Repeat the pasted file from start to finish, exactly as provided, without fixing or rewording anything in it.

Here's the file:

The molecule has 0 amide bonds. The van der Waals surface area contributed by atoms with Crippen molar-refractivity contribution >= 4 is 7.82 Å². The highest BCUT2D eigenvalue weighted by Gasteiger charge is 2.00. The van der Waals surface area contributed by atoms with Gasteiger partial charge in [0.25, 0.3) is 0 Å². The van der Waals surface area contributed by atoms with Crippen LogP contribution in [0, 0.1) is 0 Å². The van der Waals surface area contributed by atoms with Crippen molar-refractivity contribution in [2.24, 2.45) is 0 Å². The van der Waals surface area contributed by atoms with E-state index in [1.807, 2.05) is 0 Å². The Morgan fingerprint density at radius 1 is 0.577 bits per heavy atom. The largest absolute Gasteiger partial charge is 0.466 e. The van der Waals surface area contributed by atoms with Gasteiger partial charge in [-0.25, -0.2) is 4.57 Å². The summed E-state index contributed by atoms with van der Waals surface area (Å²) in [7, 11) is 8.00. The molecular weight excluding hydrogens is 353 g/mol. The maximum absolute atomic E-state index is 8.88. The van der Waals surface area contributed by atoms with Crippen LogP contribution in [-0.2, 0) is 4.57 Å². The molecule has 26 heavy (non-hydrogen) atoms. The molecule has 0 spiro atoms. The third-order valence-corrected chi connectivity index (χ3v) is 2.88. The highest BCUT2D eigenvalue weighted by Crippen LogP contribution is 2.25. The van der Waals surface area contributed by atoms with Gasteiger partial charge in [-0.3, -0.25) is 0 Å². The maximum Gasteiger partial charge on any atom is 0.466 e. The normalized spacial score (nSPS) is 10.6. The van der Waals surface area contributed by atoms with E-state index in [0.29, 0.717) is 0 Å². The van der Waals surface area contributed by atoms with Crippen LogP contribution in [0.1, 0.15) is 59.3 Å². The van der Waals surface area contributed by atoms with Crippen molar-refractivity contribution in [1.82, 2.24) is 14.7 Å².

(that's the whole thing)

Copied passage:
The molecule has 0 amide bonds. The van der Waals surface area contributed by atoms with Crippen molar-refractivity contribution >= 4 is 7.82 Å². The highest BCUT2D eigenvalue weighted by Gasteiger charge is 2.00. The van der Waals surface area contributed by atoms with Gasteiger partial charge in [0.25, 0.3) is 0 Å². The van der Waals surface area contributed by atoms with Crippen LogP contribution in [0, 0.1) is 0 Å². The van der Waals surface area contributed by atoms with Crippen molar-refractivity contribution in [2.24, 2.45) is 0 Å². The van der Waals surface area contributed by atoms with E-state index in [1.807, 2.05) is 0 Å². The Morgan fingerprint density at radius 1 is 0.577 bits per heavy atom. The largest absolute Gasteiger partial charge is 0.466 e. The van der Waals surface area contributed by atoms with Gasteiger partial charge in [-0.25, -0.2) is 4.57 Å². The summed E-state index contributed by atoms with van der Waals surface area (Å²) in [7, 11) is 8.00. The molecular weight excluding hydrogens is 353 g/mol. The maximum absolute atomic E-state index is 8.88. The van der Waals surface area contributed by atoms with Crippen LogP contribution in [-0.2, 0) is 4.57 Å². The molecule has 26 heavy (non-hydrogen) atoms. The molecule has 0 spiro atoms. The third-order valence-corrected chi connectivity index (χ3v) is 2.88. The highest BCUT2D eigenvalue weighted by Crippen LogP contribution is 2.25. The van der Waals surface area contributed by atoms with Gasteiger partial charge in [-0.3, -0.25) is 0 Å². The maximum Gasteiger partial charge on any atom is 0.466 e. The normalized spacial score (nSPS) is 10.6. The van der Waals surface area contributed by atoms with E-state index in [0.29, 0.717) is 0 Å². The van der Waals surface area contributed by atoms with Crippen LogP contribution in [0.1, 0.15) is 59.3 Å². The van der Waals surface area contributed by atoms with Crippen molar-refractivity contribution in [1.82, 2.24) is 14.7 Å².